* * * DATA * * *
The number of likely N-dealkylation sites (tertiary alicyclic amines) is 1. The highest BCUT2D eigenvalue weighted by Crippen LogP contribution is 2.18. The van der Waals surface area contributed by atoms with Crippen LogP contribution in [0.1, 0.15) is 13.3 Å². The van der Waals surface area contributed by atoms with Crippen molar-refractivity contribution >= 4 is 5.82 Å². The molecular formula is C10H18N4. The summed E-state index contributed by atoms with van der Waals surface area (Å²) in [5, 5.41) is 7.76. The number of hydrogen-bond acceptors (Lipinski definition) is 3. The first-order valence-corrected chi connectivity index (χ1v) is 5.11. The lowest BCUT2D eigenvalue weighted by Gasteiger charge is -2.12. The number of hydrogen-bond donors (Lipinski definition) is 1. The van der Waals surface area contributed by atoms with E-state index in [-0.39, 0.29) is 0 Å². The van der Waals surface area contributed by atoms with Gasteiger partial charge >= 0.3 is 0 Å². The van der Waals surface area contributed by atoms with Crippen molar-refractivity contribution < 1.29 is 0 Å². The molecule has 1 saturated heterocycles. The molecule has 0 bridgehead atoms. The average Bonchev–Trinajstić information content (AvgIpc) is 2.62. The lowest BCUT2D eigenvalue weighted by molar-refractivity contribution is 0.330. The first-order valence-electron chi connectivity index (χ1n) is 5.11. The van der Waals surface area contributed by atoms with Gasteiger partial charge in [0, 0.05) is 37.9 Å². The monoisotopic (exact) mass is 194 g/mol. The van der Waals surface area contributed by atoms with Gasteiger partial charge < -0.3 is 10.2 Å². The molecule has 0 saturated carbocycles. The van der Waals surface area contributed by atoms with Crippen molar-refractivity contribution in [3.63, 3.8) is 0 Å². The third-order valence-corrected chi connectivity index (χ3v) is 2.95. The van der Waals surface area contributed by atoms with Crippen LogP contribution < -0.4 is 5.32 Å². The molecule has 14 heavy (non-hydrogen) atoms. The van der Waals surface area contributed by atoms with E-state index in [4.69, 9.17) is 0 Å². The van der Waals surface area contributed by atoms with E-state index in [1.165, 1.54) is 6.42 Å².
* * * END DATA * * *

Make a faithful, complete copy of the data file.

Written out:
The number of likely N-dealkylation sites (tertiary alicyclic amines) is 1. The highest BCUT2D eigenvalue weighted by Crippen LogP contribution is 2.18. The van der Waals surface area contributed by atoms with Crippen LogP contribution in [0.1, 0.15) is 13.3 Å². The van der Waals surface area contributed by atoms with Crippen molar-refractivity contribution >= 4 is 5.82 Å². The molecular formula is C10H18N4. The summed E-state index contributed by atoms with van der Waals surface area (Å²) in [5, 5.41) is 7.76. The number of hydrogen-bond acceptors (Lipinski definition) is 3. The first-order valence-corrected chi connectivity index (χ1v) is 5.11. The lowest BCUT2D eigenvalue weighted by Gasteiger charge is -2.12. The number of hydrogen-bond donors (Lipinski definition) is 1. The van der Waals surface area contributed by atoms with E-state index in [-0.39, 0.29) is 0 Å². The van der Waals surface area contributed by atoms with Gasteiger partial charge >= 0.3 is 0 Å². The van der Waals surface area contributed by atoms with Crippen molar-refractivity contribution < 1.29 is 0 Å². The molecule has 1 saturated heterocycles. The molecule has 0 bridgehead atoms. The average Bonchev–Trinajstić information content (AvgIpc) is 2.62. The lowest BCUT2D eigenvalue weighted by molar-refractivity contribution is 0.330. The first-order valence-electron chi connectivity index (χ1n) is 5.11. The van der Waals surface area contributed by atoms with Gasteiger partial charge in [0, 0.05) is 37.9 Å². The monoisotopic (exact) mass is 194 g/mol. The van der Waals surface area contributed by atoms with Gasteiger partial charge < -0.3 is 10.2 Å². The molecule has 0 saturated carbocycles. The van der Waals surface area contributed by atoms with Crippen molar-refractivity contribution in [3.63, 3.8) is 0 Å². The third-order valence-corrected chi connectivity index (χ3v) is 2.95. The van der Waals surface area contributed by atoms with Crippen LogP contribution < -0.4 is 5.32 Å². The molecule has 14 heavy (non-hydrogen) atoms. The van der Waals surface area contributed by atoms with E-state index in [4.69, 9.17) is 0 Å². The van der Waals surface area contributed by atoms with E-state index in [1.165, 1.54) is 6.42 Å².